Trolleys are a popular way to explore many downtown districts throughout the country. Visitors park, step on board and are carried to shopping, dining and entertainment for a relatively small price. The getting there and back becomes part of the experience, and it's one Cape Girardeau's mayor wants see to happen here.
Adding at least one trolley to downtown is an idea Mayor Harry Rediger believes could help solve issues that have arisen or have been mentioned as potential problems with the construction of the Broadway corridor and Isle Casino Cape Girardeau, both of which were finished and opened last month.
"This, in my mind, brings two things to the table. It alleviates parking issues, and it moves people," Rediger said.
Completion of the Broadway corridor meant parking spaces were eliminated along the street's north side and reduced on the south side to make room for a pedestrian promenade and other features of the new streetscape. A concern the mayor heard during the process that brought the casino to town was that downtown would be bypassed and forgotten as visitors streamed toward the newest form of entertainment. The idea of adding a trolley to take visitors from parking through the downtown area is one the mayor said has been talking about for about a year. How a trolley would be run, who would run it and where the money would come from are still unknown, but Rediger said he is hopeful a committee to look at the idea can be formed by around the first of 2013.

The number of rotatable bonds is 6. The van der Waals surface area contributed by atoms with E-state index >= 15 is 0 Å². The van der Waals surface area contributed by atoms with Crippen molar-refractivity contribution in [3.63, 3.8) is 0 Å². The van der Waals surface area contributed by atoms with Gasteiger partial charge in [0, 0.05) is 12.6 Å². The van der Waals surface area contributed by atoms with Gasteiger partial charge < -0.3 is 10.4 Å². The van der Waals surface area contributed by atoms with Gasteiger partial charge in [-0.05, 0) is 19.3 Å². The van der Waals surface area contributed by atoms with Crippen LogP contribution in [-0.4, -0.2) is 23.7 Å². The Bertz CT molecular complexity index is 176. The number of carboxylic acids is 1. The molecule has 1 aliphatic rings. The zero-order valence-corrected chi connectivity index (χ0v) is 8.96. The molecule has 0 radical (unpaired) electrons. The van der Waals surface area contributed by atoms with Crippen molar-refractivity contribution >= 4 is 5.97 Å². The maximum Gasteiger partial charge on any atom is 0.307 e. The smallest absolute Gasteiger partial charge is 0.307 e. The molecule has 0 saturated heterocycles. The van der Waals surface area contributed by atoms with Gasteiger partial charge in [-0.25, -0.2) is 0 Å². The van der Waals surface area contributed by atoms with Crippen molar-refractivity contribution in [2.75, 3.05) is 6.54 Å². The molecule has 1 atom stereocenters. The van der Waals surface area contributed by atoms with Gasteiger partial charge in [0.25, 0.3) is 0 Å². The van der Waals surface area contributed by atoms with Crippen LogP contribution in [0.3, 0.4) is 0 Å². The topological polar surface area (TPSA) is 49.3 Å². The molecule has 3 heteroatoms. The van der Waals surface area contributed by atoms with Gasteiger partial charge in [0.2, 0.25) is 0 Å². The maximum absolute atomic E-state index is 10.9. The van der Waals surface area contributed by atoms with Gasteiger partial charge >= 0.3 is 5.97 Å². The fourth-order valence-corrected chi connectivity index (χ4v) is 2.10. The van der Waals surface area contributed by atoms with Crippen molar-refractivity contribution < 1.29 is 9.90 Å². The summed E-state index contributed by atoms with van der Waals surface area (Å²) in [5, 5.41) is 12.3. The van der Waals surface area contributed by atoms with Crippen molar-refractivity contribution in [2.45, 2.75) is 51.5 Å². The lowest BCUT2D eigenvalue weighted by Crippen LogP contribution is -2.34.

"I want to see people working with this to see what is the best way to do it," he said. "There are all kinds of logistics to work out."
Rediger said he has heard of interest in participation on the committee from the Cape Girardeau Area Chamber of Commerce, Old Town Cape, the Cape Girardeau Convention and Visitors Bureau and the Downtown Merchants Association.
Marla Mills, executive director of Old Town Cape, said the idea is one with great potential.
"Making it easy for people to move around downtown would be a great asset," she said.
But Mills agrees with the mayor that there would need to be much analysis and discussion before any moves are made.
"It's something that would be really easy to jump right into, but I just think we need to make sure it's done in the best way we can, to work the way we want it to work and do the things we want it to do," she said.
The mayor said a trolley would solidify downtown Cape Girardeau as a tourist destination.
"The thing about it is I think it would elongate the stay for people," he said. "Right now they run downtown to one place and shop, or run in and eat and leave."
Cape Girardeau had a trolley system from 1893 to 1934, according to Southeast Missourian archives. The system changed to electric street cars in 1904. Portions of the rails were found hidden beneath the street during the construction of the Broadway corridor.